“Corruption ultimately affects the entire economy and is one of the causes of demoralization of society. It is a problem for many public and private institutions, and hence we need to combat it decisively and in a coordinated manner.”
These were the words of Czech Deputy Minister of Finance for Tax and Duties Alena Schillerová, at the closing conference of a Norway Grants project devoted to strengthening the anti-corruption and anti-money laundering systems in the Czech Republic.
While the Czech Republic ranks 37th in Transparency International’s Global Corruption Perception Index in 2015, the government has taken on significant measures to counter corruption in the past years. Among those is a project supported by Norway, aiming at strengthening the country’s anti-corruption and anti-money laundering systems. This is being done by supporting the implementation of selected recommendations made by the Council of Europe’s Group of States against corruption (GRECO) and by purchasing special data-mining software that strengthens the government’s capacity to combat money-laundering.
The key focus of the part of the project which involves the Council of Europe (CoE) is to identify corruption and money laundering risks in the Czech Republic, develop policy and legislative proposals to improve criminal legislation on these matters, and deliver tailored training for law enforcement authorities on criminal investigations of corruption. This part of the project has now come to a close, with the concluding activities held in the end of June this year.
The close cooperation with the Council of Europe has made it easier for the project team to compare Czech anti-corruption measures with law enforcement in different European countries and participate in study visits abroad. Through cooperation, several workshops have taken place and multiple papers published on topics such as election campaign funding, whistle-blower protection, and conflict of interest.
“The Council of Europe has definitely brought added value to the project: in the organisation of workshops and seminars, quality assurance of papers and documents as well as providing a network of contacts, we have benefited from CoE involvement. The cooperation has also led to closer cooperation between us and the CoE outside of the project,” said Jana Ružarovská, International and Legal Department Officer and administrator of the project at the Ministry of Finance of the Czech Republic:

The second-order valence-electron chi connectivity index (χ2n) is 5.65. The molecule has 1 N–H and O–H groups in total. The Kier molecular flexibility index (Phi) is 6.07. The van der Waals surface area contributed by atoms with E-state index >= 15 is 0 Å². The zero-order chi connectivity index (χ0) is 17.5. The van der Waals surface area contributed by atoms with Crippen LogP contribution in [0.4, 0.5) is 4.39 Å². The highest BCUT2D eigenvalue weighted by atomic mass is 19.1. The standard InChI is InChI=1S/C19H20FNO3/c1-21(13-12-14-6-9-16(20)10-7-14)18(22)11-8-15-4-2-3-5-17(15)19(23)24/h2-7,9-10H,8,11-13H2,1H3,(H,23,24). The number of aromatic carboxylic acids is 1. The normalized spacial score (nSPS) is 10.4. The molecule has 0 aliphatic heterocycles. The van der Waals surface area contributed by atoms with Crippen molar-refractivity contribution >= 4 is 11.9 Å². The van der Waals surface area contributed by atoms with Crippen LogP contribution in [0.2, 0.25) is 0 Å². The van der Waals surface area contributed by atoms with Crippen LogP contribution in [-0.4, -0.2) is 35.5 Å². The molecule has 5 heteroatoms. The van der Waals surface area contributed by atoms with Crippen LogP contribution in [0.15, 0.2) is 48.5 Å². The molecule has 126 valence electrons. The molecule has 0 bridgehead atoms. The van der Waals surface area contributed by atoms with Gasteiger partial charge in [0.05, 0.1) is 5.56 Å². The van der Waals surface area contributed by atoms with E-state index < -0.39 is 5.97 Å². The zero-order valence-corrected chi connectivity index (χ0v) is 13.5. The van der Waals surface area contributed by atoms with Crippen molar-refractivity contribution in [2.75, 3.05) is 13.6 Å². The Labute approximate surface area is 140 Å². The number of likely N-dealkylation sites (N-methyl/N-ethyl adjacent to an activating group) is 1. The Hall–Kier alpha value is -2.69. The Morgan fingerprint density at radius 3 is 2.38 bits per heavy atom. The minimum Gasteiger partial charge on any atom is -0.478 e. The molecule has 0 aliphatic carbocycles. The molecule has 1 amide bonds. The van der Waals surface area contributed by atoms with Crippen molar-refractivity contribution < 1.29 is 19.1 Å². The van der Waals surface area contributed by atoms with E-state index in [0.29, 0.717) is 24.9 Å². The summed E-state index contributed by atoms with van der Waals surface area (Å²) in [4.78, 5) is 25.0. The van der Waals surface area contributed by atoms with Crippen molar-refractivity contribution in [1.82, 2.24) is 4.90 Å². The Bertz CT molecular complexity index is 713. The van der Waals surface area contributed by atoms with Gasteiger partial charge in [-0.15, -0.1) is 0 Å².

“They not only help us with selecting the right experts – they also help us coordinate the work between national and international experts, assess the drafts of prepared papers and they also help us with the final control of the documents. Last but not least, the CoE provides important contacts, discusses all options with us for every event, offers us other solutions and listens and understands the issues we as Project Promoters are facing.”
Involving the CoE has allowed the project team to develop high-quality proposals and training courses together with a group of international experts which they otherwise would have difficulties reaching. Through the project, around 800 people have received training on how to deal with corruption related matters. These include both individuals from public institutions dealing with anti-corruption matters such as the police, courts, public prosecutor’s offices and ministries, as well as persons and from academia, businesses and NGOs.